Centerburg corp limit sign

Centerburg village and Hilliar Township are at an impasse over a proposed annexation on the south side of the village. The type of annexation determines who gets property tax revenues. Jeff Gottke of the Area Development Foundation is working with both sides to reach a solution.

CENTERBURG — Growth and development often stirs controversy between townships and municipalities. Such a scenario is playing out in southwestern Knox County.

A proposed annexation has brought the Village of Centerburg and Hilliar Township to an impasse as each one fights to protect their residents and retain revenue.

“There are three separate parcels we have received a verbal request to annex. We have nothing in writing other than verbal,” said Centerburg Mayor Greg Sands.

According to Sands, the parcels are owned by Whistlestop Properties, William Saunders, and Knox Community Hospital. KCH bought its five acres from Saunders.

Hilliar Township Trustee Gary Ross said five properties are involved: Whistlestop Properties, Saunders, and three homeowners.

What type of annexation the property owners are requesting is unclear. Sands said it is a Type 1 annexation; Ross said it is a regular annexation. Jeffry Harris of Bricker & Eckler, counsel for Whistlestop Properties, declined to comment at this time.

The type of annexation is significant because it determines who gets the tax revenue. Under a Type 1 and Type 2 annexation, property taxes would go to the township and income taxes would go to the village. Under a regular annexation, both property and income tax revenue goes to the village. However, the village must compensate the township, usually over a 12-year period, for the loss of tax revenue.

“A Type 2 annexation, that's what we want,” said Ross. “That was the original suggestion, and they [the village] told us no. The reason we are wanting the village to work with us instead of annexing all of our property is it takes money out of our township.”

To protect the township's interests, the Hillier Township trustees met in emergency session on Aug. 10 and created a TIF (Tax Increment Financing) district. Its formal name is the Columbus Road Corridor 1 TIF (CRC1 TIF).

Under the TIF, the township continues to receive the property tax revenue, but the revenue is split: 25% will go into the township's general fund, and 75% will go into a special TIF fund. Money in the TIF fund is dedicated to paying for improvements, such as sewer and water, within the district.

The CRC1 TIF covers seven parcels:

  • 17-00368.000
  • 17-00497.001
  • 17-00497.002
  • 17-00571.000
  • 17-00571.001
  • 17-00609.000
  • 17-00411.000

The township did not include the parcel owned by Knox Community Hospital in the TIF.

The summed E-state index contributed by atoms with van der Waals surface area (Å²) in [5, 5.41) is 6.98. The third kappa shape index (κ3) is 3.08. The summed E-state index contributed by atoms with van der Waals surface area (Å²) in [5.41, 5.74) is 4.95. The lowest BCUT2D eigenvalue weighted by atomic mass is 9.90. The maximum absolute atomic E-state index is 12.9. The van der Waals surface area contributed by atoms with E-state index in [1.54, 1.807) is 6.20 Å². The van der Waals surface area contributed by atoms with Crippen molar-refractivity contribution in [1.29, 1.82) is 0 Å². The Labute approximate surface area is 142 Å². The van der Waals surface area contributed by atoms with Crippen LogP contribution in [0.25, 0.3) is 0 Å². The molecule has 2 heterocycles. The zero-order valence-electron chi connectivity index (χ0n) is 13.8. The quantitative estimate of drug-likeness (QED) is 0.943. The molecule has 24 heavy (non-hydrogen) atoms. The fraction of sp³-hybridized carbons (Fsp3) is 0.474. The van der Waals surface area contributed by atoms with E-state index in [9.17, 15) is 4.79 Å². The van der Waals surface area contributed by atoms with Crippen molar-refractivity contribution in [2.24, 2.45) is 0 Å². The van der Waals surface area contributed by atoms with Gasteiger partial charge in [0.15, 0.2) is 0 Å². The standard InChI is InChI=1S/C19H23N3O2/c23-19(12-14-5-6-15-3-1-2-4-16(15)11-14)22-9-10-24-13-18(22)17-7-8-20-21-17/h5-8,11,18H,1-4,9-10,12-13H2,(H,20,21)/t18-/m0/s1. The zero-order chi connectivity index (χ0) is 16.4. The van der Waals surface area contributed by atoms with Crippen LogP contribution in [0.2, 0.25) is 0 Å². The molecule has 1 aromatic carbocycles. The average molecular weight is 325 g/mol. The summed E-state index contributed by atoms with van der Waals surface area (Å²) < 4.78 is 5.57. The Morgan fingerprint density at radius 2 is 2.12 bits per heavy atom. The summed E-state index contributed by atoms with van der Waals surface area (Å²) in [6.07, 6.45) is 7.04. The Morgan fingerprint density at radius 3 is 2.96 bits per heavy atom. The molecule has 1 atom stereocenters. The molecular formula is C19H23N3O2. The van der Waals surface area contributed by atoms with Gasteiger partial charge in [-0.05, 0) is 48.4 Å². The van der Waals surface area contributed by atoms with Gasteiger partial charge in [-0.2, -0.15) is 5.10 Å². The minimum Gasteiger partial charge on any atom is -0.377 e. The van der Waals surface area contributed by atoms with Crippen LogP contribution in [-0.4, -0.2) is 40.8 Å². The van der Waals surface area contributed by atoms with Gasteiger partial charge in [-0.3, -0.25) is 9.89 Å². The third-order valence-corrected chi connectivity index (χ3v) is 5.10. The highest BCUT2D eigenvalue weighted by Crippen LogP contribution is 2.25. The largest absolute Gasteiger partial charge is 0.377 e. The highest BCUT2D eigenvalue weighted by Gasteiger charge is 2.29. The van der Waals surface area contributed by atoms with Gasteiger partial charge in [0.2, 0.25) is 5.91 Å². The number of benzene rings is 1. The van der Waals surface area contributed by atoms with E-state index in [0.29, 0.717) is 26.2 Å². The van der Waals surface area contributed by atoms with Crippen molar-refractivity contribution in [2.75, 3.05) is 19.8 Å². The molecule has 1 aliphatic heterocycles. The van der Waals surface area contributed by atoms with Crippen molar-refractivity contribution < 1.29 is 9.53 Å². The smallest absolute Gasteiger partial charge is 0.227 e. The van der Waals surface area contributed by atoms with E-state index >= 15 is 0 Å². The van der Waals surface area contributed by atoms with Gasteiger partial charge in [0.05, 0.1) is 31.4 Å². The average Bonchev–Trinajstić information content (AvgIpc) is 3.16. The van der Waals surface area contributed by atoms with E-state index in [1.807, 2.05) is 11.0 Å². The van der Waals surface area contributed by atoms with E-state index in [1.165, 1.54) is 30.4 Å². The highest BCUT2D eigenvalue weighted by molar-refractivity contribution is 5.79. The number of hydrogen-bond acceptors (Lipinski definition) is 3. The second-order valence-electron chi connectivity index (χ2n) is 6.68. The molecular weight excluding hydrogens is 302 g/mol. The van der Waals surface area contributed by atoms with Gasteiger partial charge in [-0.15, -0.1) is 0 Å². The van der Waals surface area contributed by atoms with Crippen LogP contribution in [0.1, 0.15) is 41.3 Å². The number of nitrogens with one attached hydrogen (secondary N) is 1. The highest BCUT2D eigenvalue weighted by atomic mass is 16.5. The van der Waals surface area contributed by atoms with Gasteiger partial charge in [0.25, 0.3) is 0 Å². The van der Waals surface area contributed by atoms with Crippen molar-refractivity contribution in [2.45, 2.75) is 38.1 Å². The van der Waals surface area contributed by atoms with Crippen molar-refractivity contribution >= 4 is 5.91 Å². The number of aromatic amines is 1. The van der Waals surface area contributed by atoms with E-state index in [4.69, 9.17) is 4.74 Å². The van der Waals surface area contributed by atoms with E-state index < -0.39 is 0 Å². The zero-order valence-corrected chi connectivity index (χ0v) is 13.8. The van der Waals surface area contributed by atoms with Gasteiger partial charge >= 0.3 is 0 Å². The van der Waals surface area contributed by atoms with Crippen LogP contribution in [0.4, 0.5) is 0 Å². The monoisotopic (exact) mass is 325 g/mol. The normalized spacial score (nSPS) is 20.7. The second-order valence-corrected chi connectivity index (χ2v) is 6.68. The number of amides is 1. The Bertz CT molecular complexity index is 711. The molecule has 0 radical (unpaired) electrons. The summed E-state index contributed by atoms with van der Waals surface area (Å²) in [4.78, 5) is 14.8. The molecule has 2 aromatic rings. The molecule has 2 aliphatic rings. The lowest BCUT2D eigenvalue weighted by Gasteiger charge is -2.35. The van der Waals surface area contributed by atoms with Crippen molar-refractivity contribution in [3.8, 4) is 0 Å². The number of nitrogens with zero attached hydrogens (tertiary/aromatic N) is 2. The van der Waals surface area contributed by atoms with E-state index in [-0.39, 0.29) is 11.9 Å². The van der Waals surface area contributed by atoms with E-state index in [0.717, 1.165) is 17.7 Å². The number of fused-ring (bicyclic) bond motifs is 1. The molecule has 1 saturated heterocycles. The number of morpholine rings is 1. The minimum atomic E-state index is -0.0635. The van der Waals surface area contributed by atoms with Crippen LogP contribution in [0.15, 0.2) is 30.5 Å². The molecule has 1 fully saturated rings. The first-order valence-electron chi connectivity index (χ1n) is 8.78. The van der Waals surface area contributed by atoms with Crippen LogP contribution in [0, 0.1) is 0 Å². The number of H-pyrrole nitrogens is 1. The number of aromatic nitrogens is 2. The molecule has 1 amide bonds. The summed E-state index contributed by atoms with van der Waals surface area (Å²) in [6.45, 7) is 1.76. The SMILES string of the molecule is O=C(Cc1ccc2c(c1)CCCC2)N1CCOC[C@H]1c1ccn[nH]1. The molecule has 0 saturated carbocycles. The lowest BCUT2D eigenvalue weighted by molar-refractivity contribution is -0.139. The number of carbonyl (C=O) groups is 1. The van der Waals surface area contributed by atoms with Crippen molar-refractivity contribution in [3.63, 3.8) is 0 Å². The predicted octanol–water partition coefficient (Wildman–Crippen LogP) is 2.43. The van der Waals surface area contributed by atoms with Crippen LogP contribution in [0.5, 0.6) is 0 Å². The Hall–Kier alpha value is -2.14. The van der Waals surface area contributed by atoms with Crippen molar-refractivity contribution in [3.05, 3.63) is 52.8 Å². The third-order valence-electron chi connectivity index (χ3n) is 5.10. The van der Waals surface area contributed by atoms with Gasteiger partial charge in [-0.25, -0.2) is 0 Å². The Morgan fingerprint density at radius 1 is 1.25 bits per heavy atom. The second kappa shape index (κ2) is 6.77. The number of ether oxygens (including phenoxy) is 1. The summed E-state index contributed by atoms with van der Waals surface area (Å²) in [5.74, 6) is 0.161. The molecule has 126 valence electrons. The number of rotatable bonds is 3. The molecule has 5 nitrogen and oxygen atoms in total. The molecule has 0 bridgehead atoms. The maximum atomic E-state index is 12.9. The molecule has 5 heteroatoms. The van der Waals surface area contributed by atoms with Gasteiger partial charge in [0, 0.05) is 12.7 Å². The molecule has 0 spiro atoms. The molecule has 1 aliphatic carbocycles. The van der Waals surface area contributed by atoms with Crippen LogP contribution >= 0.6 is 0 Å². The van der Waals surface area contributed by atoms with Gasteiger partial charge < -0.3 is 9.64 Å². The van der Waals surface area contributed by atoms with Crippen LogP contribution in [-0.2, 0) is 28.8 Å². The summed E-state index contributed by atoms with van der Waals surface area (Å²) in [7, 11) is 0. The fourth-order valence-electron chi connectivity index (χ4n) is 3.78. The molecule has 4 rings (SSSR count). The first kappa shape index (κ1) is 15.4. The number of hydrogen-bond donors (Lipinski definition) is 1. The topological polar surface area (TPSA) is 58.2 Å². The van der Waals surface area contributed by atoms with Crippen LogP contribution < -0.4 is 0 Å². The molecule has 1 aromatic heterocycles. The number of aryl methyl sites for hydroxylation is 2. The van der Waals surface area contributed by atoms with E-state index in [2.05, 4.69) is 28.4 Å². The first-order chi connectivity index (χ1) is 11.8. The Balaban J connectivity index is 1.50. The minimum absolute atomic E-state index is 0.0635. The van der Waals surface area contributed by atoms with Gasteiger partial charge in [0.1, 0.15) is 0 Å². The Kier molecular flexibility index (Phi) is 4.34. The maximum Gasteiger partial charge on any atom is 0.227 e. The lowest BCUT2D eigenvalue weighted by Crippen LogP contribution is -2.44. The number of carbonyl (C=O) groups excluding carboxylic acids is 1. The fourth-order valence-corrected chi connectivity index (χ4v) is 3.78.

“We didn't want to stop anything so that they could go ahead with their project,” explained Ross.

“That's where this whole thing went to a different position,” said Sands of the TIF. “It puts us back to the drawing table with all parties involved. The parties involved 100% agree with the village annexing the properties.

“We have been trying to spearhead things to make all this happen from the very beginning,” he continued. “From the time I took office, we've been doing all we could to make this happen. In that process, all people involved had a chance to comment. We were pretty much in a good position until this TIF thing happened.”

“The TIF is a bargaining chip so we can still get some of our tax money,” said Ross. “It just protects our people and protects the township.”

Property being annexed into the village must be contiguous to property already in the village. The hospital parcel is not contiguous. Until the village, township, and property owners resolve the annexation issue, no development can take place because the properties need sewer or septic.

Attorney Kim Rose of Critchfield, Critchfield & Johnston, who is assisting the hospital, declined to comment on the hospital's specific plans but did say the hospital wants to expand its services to the Centerburg area.

“The hospital is committed to the Centerburg community and believes its facility will be a significant benefit to the residents of the area,” he said. “They need a septic or sewer system for growth. They are willing to work with local officials and hope to reach an equitable solution to the problem. We have been and continue to be available for productive and forward-looking discussions with all interested parties.”

Sands and Ross both referenced a commitment to the community in expressing their desire to sit down and talk. They also favored the involvement of Jeff Gottke, president of the Knox County Area Development Foundation.

Although a meeting between village and township representatives is not yet scheduled, Gottke is in ongoing discussions with both sides to “determine their needs and reach a collaborative solution.”

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